Walter Naegle, partner of the late civil-rights activist Bayard Rustin, spoke at an Equality Illinois briefing Oct. 11 at the law offices of Quarles & Brady.
Naegle was in town for the unveiling of Chicago's Legacy Walk, which honored Rustin with a plaque in the Boystown part of North Halsted Street. Rustin is best known for his service as Dr. Martin Luther King Jr.'s chief political advisor, strategist and speechwriter; he also worked toward LGBT equality in the 1970s and 1980s.
"If you really look at the whole of [Rustin]'s life," Naegle said, "the theme was equality. He was raised in a Quaker household, where one of the fundamentals is the brotherhood of all people. ... He was in the African-American civil-rights movementnot just because he was Blackbut because it was the right thing to do. It was the movement of that time."
Naegle offered brief remarks before opening the floor to questions. He shared stories from his time with Rustin and mused on ways in which LGBT civil rights have shifted over the years.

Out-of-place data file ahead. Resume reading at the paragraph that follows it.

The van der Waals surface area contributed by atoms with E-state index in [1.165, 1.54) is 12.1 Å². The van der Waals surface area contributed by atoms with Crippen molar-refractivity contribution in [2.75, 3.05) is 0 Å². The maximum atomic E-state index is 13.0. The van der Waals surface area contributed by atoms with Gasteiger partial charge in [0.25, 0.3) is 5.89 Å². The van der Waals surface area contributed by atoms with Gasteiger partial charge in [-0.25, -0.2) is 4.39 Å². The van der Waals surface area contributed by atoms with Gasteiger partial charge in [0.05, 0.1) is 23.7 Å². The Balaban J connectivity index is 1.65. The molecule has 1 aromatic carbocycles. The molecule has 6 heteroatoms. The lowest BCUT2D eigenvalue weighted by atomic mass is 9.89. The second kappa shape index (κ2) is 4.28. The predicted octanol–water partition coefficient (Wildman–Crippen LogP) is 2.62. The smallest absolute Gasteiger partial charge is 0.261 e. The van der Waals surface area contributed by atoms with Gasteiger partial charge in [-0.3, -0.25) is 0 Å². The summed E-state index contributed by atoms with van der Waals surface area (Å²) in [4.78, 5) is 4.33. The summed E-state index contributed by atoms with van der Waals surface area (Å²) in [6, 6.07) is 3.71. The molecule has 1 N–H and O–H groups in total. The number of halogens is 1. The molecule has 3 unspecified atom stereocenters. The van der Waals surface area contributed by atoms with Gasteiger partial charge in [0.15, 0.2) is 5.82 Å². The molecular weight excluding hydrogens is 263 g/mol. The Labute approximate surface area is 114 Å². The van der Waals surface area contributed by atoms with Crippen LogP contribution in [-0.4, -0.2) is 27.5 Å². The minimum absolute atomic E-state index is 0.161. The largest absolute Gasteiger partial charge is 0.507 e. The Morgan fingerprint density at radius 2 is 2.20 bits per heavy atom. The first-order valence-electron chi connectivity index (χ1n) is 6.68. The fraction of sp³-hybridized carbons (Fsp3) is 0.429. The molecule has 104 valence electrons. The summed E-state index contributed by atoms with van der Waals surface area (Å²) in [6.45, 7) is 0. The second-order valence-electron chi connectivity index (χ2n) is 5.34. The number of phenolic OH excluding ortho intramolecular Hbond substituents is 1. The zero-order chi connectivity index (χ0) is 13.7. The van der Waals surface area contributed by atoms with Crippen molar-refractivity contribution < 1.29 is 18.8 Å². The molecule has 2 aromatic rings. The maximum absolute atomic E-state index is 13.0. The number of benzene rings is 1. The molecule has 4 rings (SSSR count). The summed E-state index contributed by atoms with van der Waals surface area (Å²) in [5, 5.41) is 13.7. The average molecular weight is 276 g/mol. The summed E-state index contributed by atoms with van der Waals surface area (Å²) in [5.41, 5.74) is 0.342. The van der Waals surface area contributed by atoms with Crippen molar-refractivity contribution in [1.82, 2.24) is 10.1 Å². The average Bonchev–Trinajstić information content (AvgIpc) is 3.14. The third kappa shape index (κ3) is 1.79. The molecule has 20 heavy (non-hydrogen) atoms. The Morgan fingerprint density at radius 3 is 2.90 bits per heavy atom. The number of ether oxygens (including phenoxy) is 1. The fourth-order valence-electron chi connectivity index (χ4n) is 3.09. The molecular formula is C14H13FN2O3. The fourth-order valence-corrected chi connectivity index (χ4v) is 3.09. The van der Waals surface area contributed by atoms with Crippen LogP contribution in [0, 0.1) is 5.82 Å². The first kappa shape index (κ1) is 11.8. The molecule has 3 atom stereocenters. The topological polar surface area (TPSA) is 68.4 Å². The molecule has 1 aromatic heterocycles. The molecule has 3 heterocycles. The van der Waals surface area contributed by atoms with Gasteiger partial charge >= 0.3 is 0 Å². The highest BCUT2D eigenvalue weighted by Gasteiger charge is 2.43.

For example, Rustin legally adopted Naegle as his son before Rustin's death in 1987. According to Naegle, it was the only way to put a legal framework on the men's relationship.
"[Rustin] was 37 years older than I was," Naegle said. "We did not want to find ourselves in a position where he was ill or incapacitated, and I was not allowed to be with him, to visit him, because I wasn't a blood relative."
As Rustin's legal child, Naegle was able to act as executor of the Rustin estate. Today, he works to preserve Rustin's memory.